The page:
The Model 3s are coming.
Two weeks after Tesla CEO Elon Musk teased the first 6-second video of a newly minted, almost-final version of the $35,000 car, prototypes have begun to appear in the wild.
First drive of a release candidate version of Model 3 pic.twitter.com/zcs6j1YRa4— Elon Musk (@elonmusk) March 24, 2017
With about 400,000 reservations at $1,000 a piece, this is arguably the most anticipated new car in automotive history—one that’s already changing the trajectory of electric-vehicle development.
Tesla’s production ramp for the Model 3 is extremely aggressive. In order for Musk to hit all of his production targets, the company would need to build about 430,000 Model 3s by the end of next year. He would need to massively outsell the car’s biggest competitor, the BMW 3 Series.
Tesla was spotted testing the Model 3 alongside a BMW, suggesting engineers may be benchmarking or tuning the car to match the competition.
One of the biggest mysteries remaining for the Model 3 is how the interior will look and feel, and how far will Tesla go with autonomous-driving features at launch. The automaker has already begun selling a $3,000 “Full Self-Driving Capability” option for its other models, and Musk told me on Twitter in January that the features will begin to appear around the time of the Model 3 launch.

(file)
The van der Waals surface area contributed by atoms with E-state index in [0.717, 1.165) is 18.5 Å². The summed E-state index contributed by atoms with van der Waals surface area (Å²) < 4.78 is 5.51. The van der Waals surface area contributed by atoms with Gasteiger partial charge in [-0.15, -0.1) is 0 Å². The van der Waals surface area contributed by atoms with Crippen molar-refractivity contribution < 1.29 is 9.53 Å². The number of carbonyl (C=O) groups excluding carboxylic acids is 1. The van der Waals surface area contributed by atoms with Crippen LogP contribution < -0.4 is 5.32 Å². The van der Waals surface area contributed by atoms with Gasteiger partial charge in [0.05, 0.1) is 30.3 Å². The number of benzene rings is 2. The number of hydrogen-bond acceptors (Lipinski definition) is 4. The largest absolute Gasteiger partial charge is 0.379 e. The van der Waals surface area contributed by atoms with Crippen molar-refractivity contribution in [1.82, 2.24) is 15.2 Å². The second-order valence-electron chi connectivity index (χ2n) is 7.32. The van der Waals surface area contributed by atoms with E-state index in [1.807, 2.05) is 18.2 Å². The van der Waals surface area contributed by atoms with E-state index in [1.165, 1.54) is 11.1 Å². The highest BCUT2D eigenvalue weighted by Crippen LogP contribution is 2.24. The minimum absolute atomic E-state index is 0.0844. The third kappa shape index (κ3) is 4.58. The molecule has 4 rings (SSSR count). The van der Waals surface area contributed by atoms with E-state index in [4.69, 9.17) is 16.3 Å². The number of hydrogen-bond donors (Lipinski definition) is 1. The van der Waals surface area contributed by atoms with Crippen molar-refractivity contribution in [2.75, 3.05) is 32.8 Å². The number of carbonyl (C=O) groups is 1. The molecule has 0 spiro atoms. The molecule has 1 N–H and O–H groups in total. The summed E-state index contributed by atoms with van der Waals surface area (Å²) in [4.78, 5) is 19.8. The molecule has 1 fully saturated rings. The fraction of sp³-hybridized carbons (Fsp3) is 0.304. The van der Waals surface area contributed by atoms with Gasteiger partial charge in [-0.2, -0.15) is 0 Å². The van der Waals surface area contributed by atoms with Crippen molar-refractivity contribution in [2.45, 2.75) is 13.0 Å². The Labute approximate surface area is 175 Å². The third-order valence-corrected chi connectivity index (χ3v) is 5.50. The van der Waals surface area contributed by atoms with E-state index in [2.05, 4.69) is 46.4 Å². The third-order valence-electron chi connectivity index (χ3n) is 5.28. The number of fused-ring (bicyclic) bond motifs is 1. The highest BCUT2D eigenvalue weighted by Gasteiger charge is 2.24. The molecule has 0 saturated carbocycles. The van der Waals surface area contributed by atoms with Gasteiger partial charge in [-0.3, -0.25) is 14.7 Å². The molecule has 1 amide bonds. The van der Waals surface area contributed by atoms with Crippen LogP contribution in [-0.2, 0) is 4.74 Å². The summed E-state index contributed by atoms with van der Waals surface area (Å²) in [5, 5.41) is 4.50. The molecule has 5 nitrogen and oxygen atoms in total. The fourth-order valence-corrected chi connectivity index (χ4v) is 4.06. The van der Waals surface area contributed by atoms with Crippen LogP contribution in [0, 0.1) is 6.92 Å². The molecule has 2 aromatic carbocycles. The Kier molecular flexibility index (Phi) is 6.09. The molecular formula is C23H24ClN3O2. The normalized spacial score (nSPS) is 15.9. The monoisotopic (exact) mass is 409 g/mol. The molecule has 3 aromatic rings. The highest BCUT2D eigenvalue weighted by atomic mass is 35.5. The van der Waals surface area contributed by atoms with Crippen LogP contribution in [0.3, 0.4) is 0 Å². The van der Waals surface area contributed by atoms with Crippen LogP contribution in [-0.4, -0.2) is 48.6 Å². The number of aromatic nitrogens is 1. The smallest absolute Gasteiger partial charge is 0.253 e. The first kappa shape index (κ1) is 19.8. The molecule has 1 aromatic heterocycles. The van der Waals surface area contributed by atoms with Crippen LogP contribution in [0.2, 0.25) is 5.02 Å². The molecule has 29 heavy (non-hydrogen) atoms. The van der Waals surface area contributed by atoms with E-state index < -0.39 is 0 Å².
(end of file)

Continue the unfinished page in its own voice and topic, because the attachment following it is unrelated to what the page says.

A grainy photo of the interior of the “release candidate" showed a mysterious red button near the passenger side of the 15-inch touchscreen display. Is this an emergency override? Does this activate maximum plaid mode? An eject button? So many possibilities.
Love it or hate it, the stiff-lipped front end of the Model 3 is one of its most distinctive features. The car doesn’t have a grill, because unlike a gasoline-powered car, it doesn’t need one.
After the initial unveiling of the Model 3, Musk said there was still “some tweaking underway” for the nose. “Edge and contour refinement are ongoing.”
The edge seems a bit smoother and lower, and the corners of the mouth slightly stretched to the sides. It’s less stark, and suggests a shadow of a Mustang grill combined with the hood swoop of a Porsche 911.
Last year, Musk also said the company was working on expanding the opening of the rear trunk from what was initially unveiled (the car also has a front trunk where a gasoline engine would go). If any changes were made to the exterior opening, they appear to be very subtle.
Tesla plans to deliver the final Model 3 in July. The first several thousand will go to employees holding reservations, and then the rollout will start in California and move eastward as production picks up.